Watch CBS News

Philadelphia City Planning Commission "don't have a final date" on long-awaited 76ers arena economic impact study

No timeline yet on Philadelphia 76ers arena economic impact study
No timeline yet on Philadelphia 76ers arena economic impact study 01:59

PHILADELPHIA (CBS) – Where are the numbers?

It's been nearly a year since the City of Philadelphia commissioned studies looking into the economic impact of the proposed 76 Place at Market East. And those results are still not in.

"Can we get an update on where the studies are for economic impact and community impact?" asked Tavis Dockwiller during a virtual meeting Tuesday of the Philadelphia City Planning Commission discussing the proposed 76ers arena at Market East.

It's something members of the city's Civic Design Review Board also wanted to know. But commission leaders did not share a timeline.

"We're working on final drafts at this moment. And we're working on presenting to the administration to make sure the administration is comfortable with them. So, it's hard to give a final date," Martine DeCamp, the interim director of the commission, said.

Initially expected in December, DeCamp said these reports are very complex and take time to put together. She acknowledged the previous delays during the meeting and didn't want to put another date out there for release.

"I will say we're getting closer and closer, but yeah, we don't have a final date," DeCamp said.

Even without the reports, project leaders are touting what they believe will be the economic benefits of the arena. 76 DevCorp Chairman David Adelman spoke at an event at the Museum of the American Revolution in Old City Tuesday, saying he believes the arena will be a spark for the entire Market East corridor.

"It needs to be a catalyst for people to go out to dinner before the game or after the game and spend money in the city," Adelman said.

He pointed to a $50 million Community Benefits Agreement the Sixers have pledged as part of the project. Adelman also said the team, based on community feedback, added apartments to the top of the arena, 20% of which will be affordable housing.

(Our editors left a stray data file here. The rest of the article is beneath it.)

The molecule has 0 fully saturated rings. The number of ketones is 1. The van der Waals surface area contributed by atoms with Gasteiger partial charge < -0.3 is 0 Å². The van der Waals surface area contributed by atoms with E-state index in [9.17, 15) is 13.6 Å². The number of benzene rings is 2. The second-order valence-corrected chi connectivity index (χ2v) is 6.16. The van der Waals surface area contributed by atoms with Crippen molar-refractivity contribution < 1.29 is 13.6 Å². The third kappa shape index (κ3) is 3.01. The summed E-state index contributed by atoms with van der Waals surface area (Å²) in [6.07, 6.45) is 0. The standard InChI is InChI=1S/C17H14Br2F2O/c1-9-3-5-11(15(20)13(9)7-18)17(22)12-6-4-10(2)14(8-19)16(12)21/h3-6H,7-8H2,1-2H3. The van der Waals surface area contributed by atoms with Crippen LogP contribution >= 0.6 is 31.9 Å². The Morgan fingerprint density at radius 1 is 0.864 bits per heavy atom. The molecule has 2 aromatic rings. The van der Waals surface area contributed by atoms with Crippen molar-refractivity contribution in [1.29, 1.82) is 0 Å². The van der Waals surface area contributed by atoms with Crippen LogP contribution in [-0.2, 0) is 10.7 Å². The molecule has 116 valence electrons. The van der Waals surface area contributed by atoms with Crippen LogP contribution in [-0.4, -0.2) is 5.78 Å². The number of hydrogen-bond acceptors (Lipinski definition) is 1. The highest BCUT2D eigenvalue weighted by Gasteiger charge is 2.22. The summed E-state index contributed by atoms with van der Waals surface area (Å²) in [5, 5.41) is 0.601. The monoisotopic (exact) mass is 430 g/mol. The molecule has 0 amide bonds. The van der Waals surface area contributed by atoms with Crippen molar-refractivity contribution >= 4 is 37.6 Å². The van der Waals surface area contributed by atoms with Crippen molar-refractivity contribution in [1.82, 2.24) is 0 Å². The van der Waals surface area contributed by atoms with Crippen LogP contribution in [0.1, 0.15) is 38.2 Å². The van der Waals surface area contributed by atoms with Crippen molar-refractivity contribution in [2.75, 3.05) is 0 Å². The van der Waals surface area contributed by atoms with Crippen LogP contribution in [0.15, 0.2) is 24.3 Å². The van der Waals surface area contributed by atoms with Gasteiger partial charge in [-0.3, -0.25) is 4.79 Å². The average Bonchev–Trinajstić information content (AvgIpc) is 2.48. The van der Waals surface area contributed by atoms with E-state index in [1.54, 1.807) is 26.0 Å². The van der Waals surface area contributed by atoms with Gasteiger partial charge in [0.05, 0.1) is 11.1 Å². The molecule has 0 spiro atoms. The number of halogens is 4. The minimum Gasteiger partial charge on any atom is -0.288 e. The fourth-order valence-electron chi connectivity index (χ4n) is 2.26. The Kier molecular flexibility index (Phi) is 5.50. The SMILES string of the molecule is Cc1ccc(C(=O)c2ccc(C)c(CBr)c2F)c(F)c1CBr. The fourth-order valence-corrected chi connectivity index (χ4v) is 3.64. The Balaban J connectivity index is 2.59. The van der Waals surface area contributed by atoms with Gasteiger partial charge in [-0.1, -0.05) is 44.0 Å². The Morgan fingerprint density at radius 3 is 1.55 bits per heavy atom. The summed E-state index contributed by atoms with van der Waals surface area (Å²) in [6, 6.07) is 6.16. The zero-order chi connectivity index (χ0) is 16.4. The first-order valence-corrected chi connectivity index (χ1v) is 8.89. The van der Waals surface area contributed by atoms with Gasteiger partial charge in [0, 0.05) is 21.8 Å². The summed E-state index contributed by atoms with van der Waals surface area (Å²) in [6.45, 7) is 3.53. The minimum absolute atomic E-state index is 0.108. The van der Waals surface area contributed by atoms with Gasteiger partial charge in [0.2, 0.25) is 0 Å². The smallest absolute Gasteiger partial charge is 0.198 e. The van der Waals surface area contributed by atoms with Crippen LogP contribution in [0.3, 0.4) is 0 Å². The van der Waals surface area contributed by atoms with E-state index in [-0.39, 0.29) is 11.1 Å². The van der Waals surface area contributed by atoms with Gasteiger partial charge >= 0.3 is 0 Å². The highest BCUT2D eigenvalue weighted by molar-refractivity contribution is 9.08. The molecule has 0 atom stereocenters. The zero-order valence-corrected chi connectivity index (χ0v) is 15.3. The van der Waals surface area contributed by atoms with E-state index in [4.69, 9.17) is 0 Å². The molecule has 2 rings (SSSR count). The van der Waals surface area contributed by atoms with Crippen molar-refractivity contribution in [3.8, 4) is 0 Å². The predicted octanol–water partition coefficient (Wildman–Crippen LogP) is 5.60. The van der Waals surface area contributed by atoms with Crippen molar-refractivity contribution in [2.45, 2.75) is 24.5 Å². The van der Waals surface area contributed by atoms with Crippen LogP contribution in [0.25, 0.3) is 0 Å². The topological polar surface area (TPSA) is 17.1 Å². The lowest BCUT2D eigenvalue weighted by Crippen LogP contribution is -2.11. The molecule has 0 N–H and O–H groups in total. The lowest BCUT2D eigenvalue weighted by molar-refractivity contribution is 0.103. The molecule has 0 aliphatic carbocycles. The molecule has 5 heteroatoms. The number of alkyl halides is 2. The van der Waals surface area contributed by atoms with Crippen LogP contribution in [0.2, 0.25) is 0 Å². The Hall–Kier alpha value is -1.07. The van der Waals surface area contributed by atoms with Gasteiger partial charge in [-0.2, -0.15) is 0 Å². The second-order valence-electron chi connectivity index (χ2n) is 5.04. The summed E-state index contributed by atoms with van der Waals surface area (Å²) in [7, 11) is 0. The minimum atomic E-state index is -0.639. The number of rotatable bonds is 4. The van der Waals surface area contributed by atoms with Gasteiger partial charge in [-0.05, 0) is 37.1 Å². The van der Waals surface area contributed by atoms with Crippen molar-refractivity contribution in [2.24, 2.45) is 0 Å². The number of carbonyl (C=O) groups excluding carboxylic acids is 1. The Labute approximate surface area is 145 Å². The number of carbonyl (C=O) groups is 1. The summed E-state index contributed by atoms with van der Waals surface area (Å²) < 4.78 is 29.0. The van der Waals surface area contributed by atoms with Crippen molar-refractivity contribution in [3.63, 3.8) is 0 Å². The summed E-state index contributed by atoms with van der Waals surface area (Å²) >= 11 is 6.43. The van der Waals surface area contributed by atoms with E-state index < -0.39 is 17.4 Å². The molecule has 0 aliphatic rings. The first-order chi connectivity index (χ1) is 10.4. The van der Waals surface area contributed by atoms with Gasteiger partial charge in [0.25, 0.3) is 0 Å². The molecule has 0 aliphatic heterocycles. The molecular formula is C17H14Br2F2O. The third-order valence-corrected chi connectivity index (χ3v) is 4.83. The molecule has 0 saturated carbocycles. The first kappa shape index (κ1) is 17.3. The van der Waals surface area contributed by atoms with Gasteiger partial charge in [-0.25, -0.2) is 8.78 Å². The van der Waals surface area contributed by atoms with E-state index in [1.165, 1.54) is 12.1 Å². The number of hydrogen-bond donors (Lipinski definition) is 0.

But during the meeting Tuesday, several members of the public questioned the claims of a positive impact.

READ MORE: Philadelphia 76ers call analysis "fatally flawed" after report shows new arena could cost city $900M in tax revenue 

"The street-level retail in this new plan provides no new additional benefit or jobs than what already exists," said one woman who owns a business in neighboring Chinatown, comparing the jobs situation to that of the current Fashion District.

Without the economic study, the meeting focused heavily on one of the biggest concerns of opponents to the project: traffic. Officials from the 76 Place team updated some of their traffic plans and said they'll add crossing guards and outfit traffic lights around the area with "smart-grid" technology.

Adelman also pointed to other large events in Center City, showing they can keep people and vehicles moving.

"You think about the Flower Show, which gets 100,000 people a day," said Adelman. "I don't hear people not going to the Flower Show or the car show."

But some in Tuesday's meeting weren't swayed by the Sixers' changes.

"It's really hard to tell how circulation, pedestrian circulation, is actually going to function based on the documents you've given us," one concerned resident who lives in nearby Washington Square West said.

Without the economic impact study, it's unlikely city leaders will make a decision on the proposed arena anytime soon. And in the meantime, this debate will continue.

"Just an observation that it speaks to a Market East master plan that's incomplete in total," Dockwiller said.

View CBS News In
CBS News App Open
Chrome Safari Continue
Be the first to know
Get browser notifications for breaking news, live events, and exclusive reporting.